I stated, before I began my Oscar picks, that I still had a couple of Report Cards to attend to.
This is one of them.
It went under everyone's radar.
It wasn't nominated for anything.
Nor did it deserve to be.
Frankly, I'm surprised that anyone involved in it's production would have enough confidence and pride in it to even send out DVD screeners for it.
John Lithgow and Alfred Molina are two homosexuals who are married to each other.
Their marriage has caused legal problems that has cost one of them his job.
This is all established in the first fifteen minutes.
You'd think that the rest of the movie would be devoted to them attempting to fighting the system, to getting the job back.
The rest of the movie is about nothing.
Just mutual consolation.
This is what is known in movies as a "character study".
It can also be referred to as "contemplating one's navel".
On to the scoring:
Is it interesting?
Only in the first fifteen minutes.
Is it controversial?
It has the potential to be, but it isn't.
Is it a story worth telling?
There really wasn't one.
Is it good storytelling?
A "character study" means that there were characters worth studying. They weren't.
Is it well written?
The dialogue was fair.
Is it well cast? Well played?
Lithgow and Molina are wonderful actors. This one really tested their craft.
Within the limitations of the script, they were fine.
Is it too long? Too short?
The time didn't just fly by.
Is it believable? Do you care about the characters?
Yes, and not a lot.
Is it predictable? Does it surprise you?
I really kind of thought that something was going to happen. I was surprised when nothing did.
Do you think about it after you've seen it?
Very little thinking was involved at all.
Is it funny?
No. A little light relief might have helped.
Would it have been worth the thirteen bucks it would have cost to see it in the movies?
Is it impressive?
Overall grade: C-.
It was a shame to see talent like this wasted like that.
My books ,"Show Runner" and it's sequel, "Show Runner Two", can be found at the Amazon Kindle Store.
Along with the newer ones, "The Man Is Dead", and "Report Cards".
They are all compilations of blog entries that have since been removed from the blog.
So this is the only way you can find them.
You can search by typing in my name, Cindy Williams, Laverne and Shirley, The Odd Couple, or Happy Days.
Check them out.
You don't need a Kindle machine to download them.
Just get the free app from Kindle, and they can be downloaded to an IPhone, IPad, or Blackberry.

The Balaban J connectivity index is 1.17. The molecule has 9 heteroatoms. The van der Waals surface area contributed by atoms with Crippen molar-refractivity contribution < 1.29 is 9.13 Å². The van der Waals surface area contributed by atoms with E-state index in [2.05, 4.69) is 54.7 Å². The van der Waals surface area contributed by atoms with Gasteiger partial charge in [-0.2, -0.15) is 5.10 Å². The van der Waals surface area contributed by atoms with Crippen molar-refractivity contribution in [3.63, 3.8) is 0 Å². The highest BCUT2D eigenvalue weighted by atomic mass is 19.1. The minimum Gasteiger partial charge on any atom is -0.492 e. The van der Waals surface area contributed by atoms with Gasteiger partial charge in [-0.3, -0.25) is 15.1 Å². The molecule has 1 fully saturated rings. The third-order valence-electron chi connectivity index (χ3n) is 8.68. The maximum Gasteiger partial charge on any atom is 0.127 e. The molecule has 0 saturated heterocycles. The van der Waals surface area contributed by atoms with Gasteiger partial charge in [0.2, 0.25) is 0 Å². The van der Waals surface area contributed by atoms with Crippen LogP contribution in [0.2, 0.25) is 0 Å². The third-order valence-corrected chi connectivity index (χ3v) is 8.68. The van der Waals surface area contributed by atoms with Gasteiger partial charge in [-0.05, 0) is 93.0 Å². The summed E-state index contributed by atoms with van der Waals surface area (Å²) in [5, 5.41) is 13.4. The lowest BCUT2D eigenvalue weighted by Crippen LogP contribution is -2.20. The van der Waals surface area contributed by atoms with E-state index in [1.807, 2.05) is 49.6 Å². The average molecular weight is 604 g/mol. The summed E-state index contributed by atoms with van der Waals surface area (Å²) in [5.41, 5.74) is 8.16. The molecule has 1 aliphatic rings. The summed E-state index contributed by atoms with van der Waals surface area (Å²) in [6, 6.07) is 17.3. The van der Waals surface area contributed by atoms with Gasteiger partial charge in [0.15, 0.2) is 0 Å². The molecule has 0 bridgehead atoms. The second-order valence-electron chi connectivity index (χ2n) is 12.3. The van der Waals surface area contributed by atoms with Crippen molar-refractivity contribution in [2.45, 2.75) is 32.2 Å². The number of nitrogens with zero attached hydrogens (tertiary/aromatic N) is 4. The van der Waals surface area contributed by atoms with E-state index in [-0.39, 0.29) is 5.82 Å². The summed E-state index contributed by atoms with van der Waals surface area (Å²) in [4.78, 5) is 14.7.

The paperbacks, "Mark Rothman's Essays" and my new novel, "I'm Not Garbo" are not
e-books. But they are available for people without Kindle.
I have many readings and signings lined up for those, and the thing about Kindle is you can't sign one. If you'd like one of the paperbacks, personally autographed, contact me at firstname.lastname@example.org.
And now, we've got my reading of my "Laverne and Shirley Movie" screenplay on YouTube.
- ► 2017 (66)
- ► 2016 (79)
- Report Card---Love Is Strange"
- Why "Birdman" Didn't Deserve It's Oscars---Spoiler...
- Rothman's Picks For The Oscars. Part Four.
- Rothman's Picks For The Oscars. Part Three.
- Rothman's Picks For the Oscars. Part Two.
- Rothman's Picks For The 2015 Oscars. Part One.
- Report Card---"Inherent Vice"
- Report Card---"Nightcrawler"
- Report Card---"Gone Girl"
- Report Card---"Wild"
- Report Card---"Foxcatcher"
- Report Card---"Boyhood"
- Report Card---"Into The Woods"
- Report Card---"Still Alice"
- Report Card---"Whiplash"
- ▼ February (15)
- ► 2014 (101)
- ► 2013 (131)
- ► 2012 (99)
- ► 2011 (70)
- ► 2010 (21)
- mark rothman
- Hi. I am, according to my Wikipedia entry,(which I did not create) a noted television writer, playwright, screenwriter, and occasional actor. You can Google me or go to the IMDB to get my credits, and you can come here to get my opinions on things, which I'll try to express eloquently. Hopefully I'll succeed. You can also e-mail me at email@example.com. Perhaps my biggest claim to fame is being responsible, for about six months in 1975, while Head Writer for the "Happy Days" TV series, for Americans saying to each other "Sit on it."